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5 Tips to Avoid Altitude Sickness

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Got a pounding headache? It might not be from all those margaritas and/or beer you drank last night. Especially if you’re at high elevation. High elevation isn’t limited to Mt. Everest. Did you know that Santa Fe, New Mexico is almost the same elevation as Machu Picchu? Here are 5 tips to avoid altitude sickness, how to recognize the signs of altitude sickness, and what to do if you  have altitude sickness.

You might have read Tips to Avoid Altitude Sickness. But that was four years ago so it’s time for an update.

Altitude sickness can affect you at elevations as low as 5,000 feet. Here are 5 tips to avoid altitude sickness. TravelingWellForLess.com

Signs of Altitude Sickness

Altitude sickness is sneaky. You might know you’re suffering from the affects. I suffer from altitude sickness so I’m very familiar with the signs and symptoms.

Altitude sickness can affect anyone including Olympic athletes. Being fit and in shape has nothing doesn’t matter. So here’s how to recognize the signs of altitude sickness:

  • Headache
  • Dizziness
  • Nausea and/or vomiting
  • Loss of appetite
  • Fatigue and/or loss of energy
  • Difficulty sleeping

You can take Acetazolamide (Diamox) 1-2 days before your trip. If you can’t get a prescription for Diamox, Ibuprofen also helps.

Chewing cocoa leaves also helps. (even The Pope does it). But this it’s totally illegal. And not like illegal in 24 states and legal in 26.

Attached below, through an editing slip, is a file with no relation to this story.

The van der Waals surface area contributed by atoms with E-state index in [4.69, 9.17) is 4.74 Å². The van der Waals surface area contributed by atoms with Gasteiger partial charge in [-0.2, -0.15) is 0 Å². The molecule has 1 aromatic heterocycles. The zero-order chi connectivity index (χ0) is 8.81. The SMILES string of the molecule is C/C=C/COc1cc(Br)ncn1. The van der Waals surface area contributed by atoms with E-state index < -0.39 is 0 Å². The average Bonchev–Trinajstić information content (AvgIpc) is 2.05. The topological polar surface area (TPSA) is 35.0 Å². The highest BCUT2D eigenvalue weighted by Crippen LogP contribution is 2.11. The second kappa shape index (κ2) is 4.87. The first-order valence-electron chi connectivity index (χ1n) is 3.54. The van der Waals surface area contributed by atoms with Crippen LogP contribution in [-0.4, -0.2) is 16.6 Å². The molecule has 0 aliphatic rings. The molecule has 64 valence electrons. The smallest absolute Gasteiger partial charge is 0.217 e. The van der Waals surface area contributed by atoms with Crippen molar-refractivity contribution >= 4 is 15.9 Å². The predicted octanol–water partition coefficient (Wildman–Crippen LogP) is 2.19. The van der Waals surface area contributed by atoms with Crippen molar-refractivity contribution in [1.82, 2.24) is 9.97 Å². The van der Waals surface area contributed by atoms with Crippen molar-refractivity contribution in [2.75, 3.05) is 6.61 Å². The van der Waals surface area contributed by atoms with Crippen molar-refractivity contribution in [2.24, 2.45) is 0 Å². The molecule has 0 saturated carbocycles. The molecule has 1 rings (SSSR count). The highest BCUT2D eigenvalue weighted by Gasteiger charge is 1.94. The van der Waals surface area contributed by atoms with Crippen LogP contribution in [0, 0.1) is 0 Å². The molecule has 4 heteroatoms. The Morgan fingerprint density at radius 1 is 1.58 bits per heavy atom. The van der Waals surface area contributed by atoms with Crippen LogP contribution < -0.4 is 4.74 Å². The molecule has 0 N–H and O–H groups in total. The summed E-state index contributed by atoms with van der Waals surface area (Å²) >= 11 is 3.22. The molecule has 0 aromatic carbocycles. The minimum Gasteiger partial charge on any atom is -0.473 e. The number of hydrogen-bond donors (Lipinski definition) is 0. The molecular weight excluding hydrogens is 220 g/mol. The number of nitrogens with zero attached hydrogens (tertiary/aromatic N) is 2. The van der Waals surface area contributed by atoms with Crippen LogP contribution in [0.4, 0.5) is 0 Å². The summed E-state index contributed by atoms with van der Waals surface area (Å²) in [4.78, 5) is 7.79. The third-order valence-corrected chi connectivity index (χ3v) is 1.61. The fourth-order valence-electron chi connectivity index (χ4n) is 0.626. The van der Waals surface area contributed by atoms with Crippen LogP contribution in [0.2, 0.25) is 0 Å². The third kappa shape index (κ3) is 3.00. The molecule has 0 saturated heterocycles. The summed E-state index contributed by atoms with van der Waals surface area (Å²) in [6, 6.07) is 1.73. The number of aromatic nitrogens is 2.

If Diamox and cocoa leaves aren’t an option, here are 5 tips to avoid altitude sickness.

Tips to Avoid Altitude Sickness

1.   Acclimate

Give your body time to adjust to the new altitude. Especially if you’re coming from a much lower elevation.

You can acclimate by arriving at your designation several days early. Start off at a lower elevation.

So if you’re going to skying in Colorado, stay a few days in Denver before you drive up to the mountains. Or spend a few days in Lima before heading to Machu Picchu.

2.   Take it Easy

But if you’re not a Rolling Stone and time isn’t on your side, then be like the Eagles and take it easy.

Get plenty of rest, when you can. It’s okay to just say no. Nancy did it all the time.

3.  Hydrate

Start drinking. And drink as much as you can. By drinking, I mean water.

The air is drier at a higher elevation so you should drink twice a much water.

4.  Avoid Caffeine and Alcohol

“Wait, what? But those are my two favorite things?”

Yep, sorry Charlie. Because you want to hydrate at a high elevation not dehydrate, you should skip caffeine and alcohol.

5.  Eat Carbs

But there’s saving grace. If you have to give up caffeine and alcohol, at least you still get to keep your carbs.

So go ahead and eat that donut. Or for a healthier choice go with whole grains, brown rice, cereal, bread, fruit, and vegetables.

What to Do If You Have Altitude Sickness

If you start developing signs of several altitude sickness, HAPE (High Altitude Pulmonary Edema), or HACE (High Altitude Cerebral Edema):

  • Shortness of breath
  • Swelling of feet, arms, legs
  • Chest tightness
  • Cough
  • Coughing up blood
  • Cyanosis (skin turns blue – think pre-Violet Beauregarde)

see a doctor immediately.

Conclusion

You can get altitude sickness even at elevations as low as 5,000 feet. Altitude sickness can affect anyone, even Olympic athletes.

Commons symptoms include headache, loss of appetite and difficulty sleeping.

These 5 tips can help you avoid altitude sickness: acclimate, take it easy, hydrate, avoid caffeine and alcohol, and eat carbs.

Severe symptoms of altitude sickness include shortness of breath and swelling in your feet, legs, and arms. If you develop severe symptoms, see a doctor immediately.

Have you suffered from altitude sickness? What tips do you use to prevent altitude sickness?

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